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20 Questions With...Mark McGann

Actor Mark McGann, embarking this week on a national tour of comedy thriller Corpse!, talks about his John Lennon legacy, working with his brothers, the trials of rowing a boat in the Artic & the unexpected joy of dress fittings.

By • West End


Actor and musician Mark McGann has had an unusually varied career. Part of the McGann clan, his brothers Paul, Joe and Stephen are all also actors, with whom he's worked on a variety of projects, including the acclaimed TV series The Hanging Gale and an album they recorded together in 1998.

Mark McGann started his professional life in his hometown of Liverpool, where his most notable role was as Beatle John Lennon. The musical, Lennon, transferred to the West End - where McGann was nominated for a Best Actor in a Musical Olivier - and was later made into a film (titled John and Yoko). McGann received a second Olivier nomination for Up on the Roof.

McGann's many other theatre credits - at the National, Royal Court, in the West End and on national tour - include the title roles in both Macbeth and Don Giovanni, as well as On the Ledge, Killers, Comedians, Blood Brothers, The Hunting of the Snark, Yakety Yak and An Inspector Calls.

Amongst McGann's other recent television credits are The Grand, Where the Heart Is and, most recently, Shackleton with Kenneth Branagh.

McGann now returns to the stage, appearing alongside Colin Baker and Louise Jameson in the new touring production of comedy thriller Corpse!.


Date & Place of Birth
Born 12 July 1961 in Liverpool.

Trained at...
I didn't - I went up at the Liverpool Everyman theatre straight away and bypassed drama school. I did a couple of years there, which is the equivalent of training at a drama school, I suppose.

Now lives...
On a private estate in Salisbury.

First big break
Probably playing John Lennon in Liverpool. We had been writing the show for a year before he died, and though it was rather macabre, that gave us the ending. I went on to play the role in the West End and in the film.

Career highlights to date
Lennon gave me the most exposure, but in terms of sense of achievement, The Hanging Gale as I co-produced it with my brothers.

Favourite productions you've ever worked on
Shackleton, because of the extraordinary nature of the grief doing it as an actor. We worked in the middle of Arctic, in Greenland and Iceland. It's spectacularly beautiful but very demanding as an actor when you're rowing a boat in the freezing cold. The Grand was a great piece, it worked terribly well. Getting The Hanging Gale made was great, too. I suppose I have lots of favourites. I also really enjoyed making the album with two of my brothers.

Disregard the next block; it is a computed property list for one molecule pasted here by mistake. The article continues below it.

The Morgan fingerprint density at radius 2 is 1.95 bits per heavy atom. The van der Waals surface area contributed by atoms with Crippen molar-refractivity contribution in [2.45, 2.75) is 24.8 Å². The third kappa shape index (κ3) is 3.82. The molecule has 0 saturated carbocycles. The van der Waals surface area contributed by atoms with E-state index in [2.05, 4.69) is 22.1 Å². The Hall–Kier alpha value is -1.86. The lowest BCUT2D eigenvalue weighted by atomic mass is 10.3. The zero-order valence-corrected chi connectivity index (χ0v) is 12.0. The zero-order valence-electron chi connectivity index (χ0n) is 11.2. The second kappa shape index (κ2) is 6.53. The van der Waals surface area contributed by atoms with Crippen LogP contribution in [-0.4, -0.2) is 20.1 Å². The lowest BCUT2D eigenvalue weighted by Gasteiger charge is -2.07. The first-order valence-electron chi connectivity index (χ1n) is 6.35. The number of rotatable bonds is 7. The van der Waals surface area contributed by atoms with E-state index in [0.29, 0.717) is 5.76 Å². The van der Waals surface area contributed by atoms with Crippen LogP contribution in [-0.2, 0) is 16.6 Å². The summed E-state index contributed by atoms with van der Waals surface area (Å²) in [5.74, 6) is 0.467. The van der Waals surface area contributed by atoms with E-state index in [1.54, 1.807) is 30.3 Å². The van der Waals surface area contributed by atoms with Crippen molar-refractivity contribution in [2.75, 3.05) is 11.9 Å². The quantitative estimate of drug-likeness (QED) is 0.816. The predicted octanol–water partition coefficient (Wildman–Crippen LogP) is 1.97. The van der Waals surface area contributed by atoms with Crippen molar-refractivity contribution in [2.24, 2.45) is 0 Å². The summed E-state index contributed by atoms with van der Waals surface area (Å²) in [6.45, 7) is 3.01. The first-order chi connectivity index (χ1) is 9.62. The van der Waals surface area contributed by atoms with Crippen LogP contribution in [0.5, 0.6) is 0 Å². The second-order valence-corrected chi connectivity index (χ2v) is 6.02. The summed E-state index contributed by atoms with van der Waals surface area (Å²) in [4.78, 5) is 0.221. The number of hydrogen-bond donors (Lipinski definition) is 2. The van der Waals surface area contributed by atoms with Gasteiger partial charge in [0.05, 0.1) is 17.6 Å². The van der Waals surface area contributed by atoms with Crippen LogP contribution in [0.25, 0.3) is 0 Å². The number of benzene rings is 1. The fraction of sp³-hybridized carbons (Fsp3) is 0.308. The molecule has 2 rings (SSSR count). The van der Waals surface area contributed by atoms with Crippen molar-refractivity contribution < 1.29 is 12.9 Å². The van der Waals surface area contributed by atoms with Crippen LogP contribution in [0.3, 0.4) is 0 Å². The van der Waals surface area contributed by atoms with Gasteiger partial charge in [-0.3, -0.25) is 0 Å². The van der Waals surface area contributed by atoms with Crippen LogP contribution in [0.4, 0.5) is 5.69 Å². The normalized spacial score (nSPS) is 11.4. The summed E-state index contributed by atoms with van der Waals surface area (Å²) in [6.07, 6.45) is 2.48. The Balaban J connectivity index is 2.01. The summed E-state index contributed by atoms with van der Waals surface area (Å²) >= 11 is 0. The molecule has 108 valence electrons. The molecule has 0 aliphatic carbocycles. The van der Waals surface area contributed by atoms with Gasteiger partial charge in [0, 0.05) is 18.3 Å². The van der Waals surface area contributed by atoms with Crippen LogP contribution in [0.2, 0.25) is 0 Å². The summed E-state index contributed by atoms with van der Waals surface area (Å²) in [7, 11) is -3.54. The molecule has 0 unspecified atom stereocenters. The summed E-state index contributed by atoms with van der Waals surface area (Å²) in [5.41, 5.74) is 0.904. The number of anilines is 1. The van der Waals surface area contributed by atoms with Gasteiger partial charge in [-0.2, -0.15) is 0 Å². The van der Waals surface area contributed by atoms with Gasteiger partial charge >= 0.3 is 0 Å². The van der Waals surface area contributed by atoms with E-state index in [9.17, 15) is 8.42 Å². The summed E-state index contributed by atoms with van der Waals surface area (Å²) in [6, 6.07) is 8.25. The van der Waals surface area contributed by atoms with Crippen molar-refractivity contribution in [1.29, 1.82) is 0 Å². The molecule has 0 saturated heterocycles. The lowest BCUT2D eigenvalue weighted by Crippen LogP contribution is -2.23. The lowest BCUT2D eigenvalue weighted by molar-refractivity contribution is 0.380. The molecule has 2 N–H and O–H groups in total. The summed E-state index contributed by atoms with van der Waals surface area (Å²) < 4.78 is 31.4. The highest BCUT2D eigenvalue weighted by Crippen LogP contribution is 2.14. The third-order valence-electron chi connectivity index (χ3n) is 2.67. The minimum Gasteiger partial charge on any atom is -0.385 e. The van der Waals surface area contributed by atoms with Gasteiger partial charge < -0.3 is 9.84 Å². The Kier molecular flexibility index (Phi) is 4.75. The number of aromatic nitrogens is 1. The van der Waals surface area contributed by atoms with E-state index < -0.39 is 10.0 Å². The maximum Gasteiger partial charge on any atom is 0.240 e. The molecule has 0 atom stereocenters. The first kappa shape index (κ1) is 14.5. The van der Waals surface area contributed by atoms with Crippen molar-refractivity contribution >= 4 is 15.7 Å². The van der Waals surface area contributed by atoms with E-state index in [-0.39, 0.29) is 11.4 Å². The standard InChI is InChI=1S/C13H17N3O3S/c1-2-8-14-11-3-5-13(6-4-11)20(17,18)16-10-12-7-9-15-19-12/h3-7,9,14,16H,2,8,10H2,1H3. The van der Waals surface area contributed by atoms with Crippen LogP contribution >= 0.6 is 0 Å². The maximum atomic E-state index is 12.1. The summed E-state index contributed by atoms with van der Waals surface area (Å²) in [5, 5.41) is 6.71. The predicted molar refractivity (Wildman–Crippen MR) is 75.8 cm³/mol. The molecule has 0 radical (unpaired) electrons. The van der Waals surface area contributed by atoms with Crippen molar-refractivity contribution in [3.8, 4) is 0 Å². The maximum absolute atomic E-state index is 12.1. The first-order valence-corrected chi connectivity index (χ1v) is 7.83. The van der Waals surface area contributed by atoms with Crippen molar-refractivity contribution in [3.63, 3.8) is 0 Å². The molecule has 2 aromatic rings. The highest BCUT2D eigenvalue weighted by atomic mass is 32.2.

Favourite co-stars
Michael Gambon, who I worked with on the film Samson and Delilah. He was great fun to be with and a source of much enthusiasm and encouragement.

Favourite directors
Charles Stourage. He directed Shackleton and Brideshead Revisited. He has a tremendous attention to detail and preparation.

Favourite playwrights
That changes from time to time. I go through phases of liking one and then another, but I can't rule out Shakespeare. I don't think his work is equalled in terms of a challenge for an actor. With most playwrights, you get one or two possible intentions on a line, but with Shakespeare its four or five a word.

What roles would you most like to play still?
I'm constantly open to ideas. I'm playing twins in Corpse! - one gay and one heterosexual - which is a challenge. Like all actors, I think I harbour the desire to play Hamlet. That would be nice...what am I saying - it would be terrifying!

In which medium - film, television or stage - do you prefer working?
They all offer different things. There's no greater thrill than being on a film set with great actors and crew. Film comes down to single seconds of a camera being on you. It's inspiring and exciting, perhaps more than theatre. But, the theatre offers an actor training that is second to none in terms of testing your skills with a live audience. For me, it comes round to being the time to do one or the other.

Do you want to return at some stage to musical theatre?
I'm not sure that I do or I would feel compelled to go back already. As a genre, it hasn't really moved on since the 1950s, since Oscar Hammerstein. Only Sondheim has managed to move musicals into something else. I like Into the Woods and Sunday in the Park with George, and I'd be quite interested in being involved in one of those, but even they are becoming aged now. If I came across something with more than teeth and smiles, I'd do it. That's what made Lennon so interesting. There were only nine of us, and we had to double up to play four or five instruments each.